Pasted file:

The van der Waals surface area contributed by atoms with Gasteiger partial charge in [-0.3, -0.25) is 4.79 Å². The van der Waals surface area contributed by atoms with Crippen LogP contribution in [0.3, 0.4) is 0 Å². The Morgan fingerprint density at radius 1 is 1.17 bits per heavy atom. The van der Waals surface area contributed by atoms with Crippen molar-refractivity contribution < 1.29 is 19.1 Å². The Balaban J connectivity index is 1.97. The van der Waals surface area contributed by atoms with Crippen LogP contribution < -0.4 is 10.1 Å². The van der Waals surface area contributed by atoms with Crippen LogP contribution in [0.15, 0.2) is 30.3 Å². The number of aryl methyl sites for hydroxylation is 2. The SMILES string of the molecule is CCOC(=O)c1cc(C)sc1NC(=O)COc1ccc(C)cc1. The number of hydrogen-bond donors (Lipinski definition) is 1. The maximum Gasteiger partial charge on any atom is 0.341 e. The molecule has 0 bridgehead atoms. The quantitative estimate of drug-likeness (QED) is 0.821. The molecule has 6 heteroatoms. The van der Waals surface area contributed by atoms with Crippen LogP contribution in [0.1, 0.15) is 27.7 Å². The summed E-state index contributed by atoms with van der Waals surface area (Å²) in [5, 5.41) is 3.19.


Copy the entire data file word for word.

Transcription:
The van der Waals surface area contributed by atoms with Gasteiger partial charge in [-0.3, -0.25) is 4.79 Å². The van der Waals surface area contributed by atoms with Crippen LogP contribution in [0.3, 0.4) is 0 Å². The Morgan fingerprint density at radius 1 is 1.17 bits per heavy atom. The van der Waals surface area contributed by atoms with Crippen molar-refractivity contribution < 1.29 is 19.1 Å². The Balaban J connectivity index is 1.97. The van der Waals surface area contributed by atoms with Crippen LogP contribution < -0.4 is 10.1 Å². The van der Waals surface area contributed by atoms with Crippen LogP contribution in [0.15, 0.2) is 30.3 Å². The number of aryl methyl sites for hydroxylation is 2. The SMILES string of the molecule is CCOC(=O)c1cc(C)sc1NC(=O)COc1ccc(C)cc1. The number of hydrogen-bond donors (Lipinski definition) is 1. The maximum Gasteiger partial charge on any atom is 0.341 e. The molecule has 0 bridgehead atoms. The quantitative estimate of drug-likeness (QED) is 0.821. The molecule has 6 heteroatoms. The van der Waals surface area contributed by atoms with Crippen LogP contribution in [0.1, 0.15) is 27.7 Å². The summed E-state index contributed by atoms with van der Waals surface area (Å²) in [5, 5.41) is 3.19.